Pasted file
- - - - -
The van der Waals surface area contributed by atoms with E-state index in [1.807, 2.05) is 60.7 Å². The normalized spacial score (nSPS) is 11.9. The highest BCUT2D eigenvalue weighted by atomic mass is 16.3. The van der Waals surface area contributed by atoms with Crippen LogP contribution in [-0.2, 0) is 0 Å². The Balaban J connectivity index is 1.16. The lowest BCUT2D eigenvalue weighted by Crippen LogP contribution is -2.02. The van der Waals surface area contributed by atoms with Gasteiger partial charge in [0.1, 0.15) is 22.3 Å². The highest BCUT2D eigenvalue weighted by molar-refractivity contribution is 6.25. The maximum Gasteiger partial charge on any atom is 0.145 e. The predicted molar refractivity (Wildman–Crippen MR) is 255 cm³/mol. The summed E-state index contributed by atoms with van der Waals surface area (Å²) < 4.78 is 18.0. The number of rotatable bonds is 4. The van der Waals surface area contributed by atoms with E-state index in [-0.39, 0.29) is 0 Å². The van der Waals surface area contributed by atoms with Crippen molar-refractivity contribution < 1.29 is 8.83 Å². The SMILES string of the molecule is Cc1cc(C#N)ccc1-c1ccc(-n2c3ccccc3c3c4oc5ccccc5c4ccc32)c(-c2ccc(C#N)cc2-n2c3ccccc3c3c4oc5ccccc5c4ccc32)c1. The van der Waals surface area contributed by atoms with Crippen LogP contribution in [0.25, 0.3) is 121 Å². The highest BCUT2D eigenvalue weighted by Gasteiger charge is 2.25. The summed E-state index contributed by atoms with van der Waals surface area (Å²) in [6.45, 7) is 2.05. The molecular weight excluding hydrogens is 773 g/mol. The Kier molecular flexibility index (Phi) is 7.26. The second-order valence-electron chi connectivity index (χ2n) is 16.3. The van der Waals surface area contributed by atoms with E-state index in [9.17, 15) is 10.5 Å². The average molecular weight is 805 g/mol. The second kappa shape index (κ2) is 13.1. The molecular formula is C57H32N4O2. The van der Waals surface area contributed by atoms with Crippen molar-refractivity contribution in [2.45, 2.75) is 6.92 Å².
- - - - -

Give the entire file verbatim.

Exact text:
The van der Waals surface area contributed by atoms with E-state index in [1.807, 2.05) is 60.7 Å². The normalized spacial score (nSPS) is 11.9. The highest BCUT2D eigenvalue weighted by atomic mass is 16.3. The van der Waals surface area contributed by atoms with Crippen LogP contribution in [-0.2, 0) is 0 Å². The Balaban J connectivity index is 1.16. The lowest BCUT2D eigenvalue weighted by Crippen LogP contribution is -2.02. The van der Waals surface area contributed by atoms with Gasteiger partial charge in [0.1, 0.15) is 22.3 Å². The highest BCUT2D eigenvalue weighted by molar-refractivity contribution is 6.25. The maximum Gasteiger partial charge on any atom is 0.145 e. The predicted molar refractivity (Wildman–Crippen MR) is 255 cm³/mol. The summed E-state index contributed by atoms with van der Waals surface area (Å²) < 4.78 is 18.0. The number of rotatable bonds is 4. The van der Waals surface area contributed by atoms with E-state index in [-0.39, 0.29) is 0 Å². The van der Waals surface area contributed by atoms with Crippen molar-refractivity contribution < 1.29 is 8.83 Å². The SMILES string of the molecule is Cc1cc(C#N)ccc1-c1ccc(-n2c3ccccc3c3c4oc5ccccc5c4ccc32)c(-c2ccc(C#N)cc2-n2c3ccccc3c3c4oc5ccccc5c4ccc32)c1. The van der Waals surface area contributed by atoms with Crippen LogP contribution in [0.25, 0.3) is 121 Å². The highest BCUT2D eigenvalue weighted by Gasteiger charge is 2.25. The summed E-state index contributed by atoms with van der Waals surface area (Å²) in [6.45, 7) is 2.05. The molecular weight excluding hydrogens is 773 g/mol. The Kier molecular flexibility index (Phi) is 7.26. The second-order valence-electron chi connectivity index (χ2n) is 16.3. The van der Waals surface area contributed by atoms with E-state index in [9.17, 15) is 10.5 Å². The average molecular weight is 805 g/mol. The second kappa shape index (κ2) is 13.1. The molecular formula is C57H32N4O2. The van der Waals surface area contributed by atoms with Crippen molar-refractivity contribution in [2.45, 2.75) is 6.92 Å².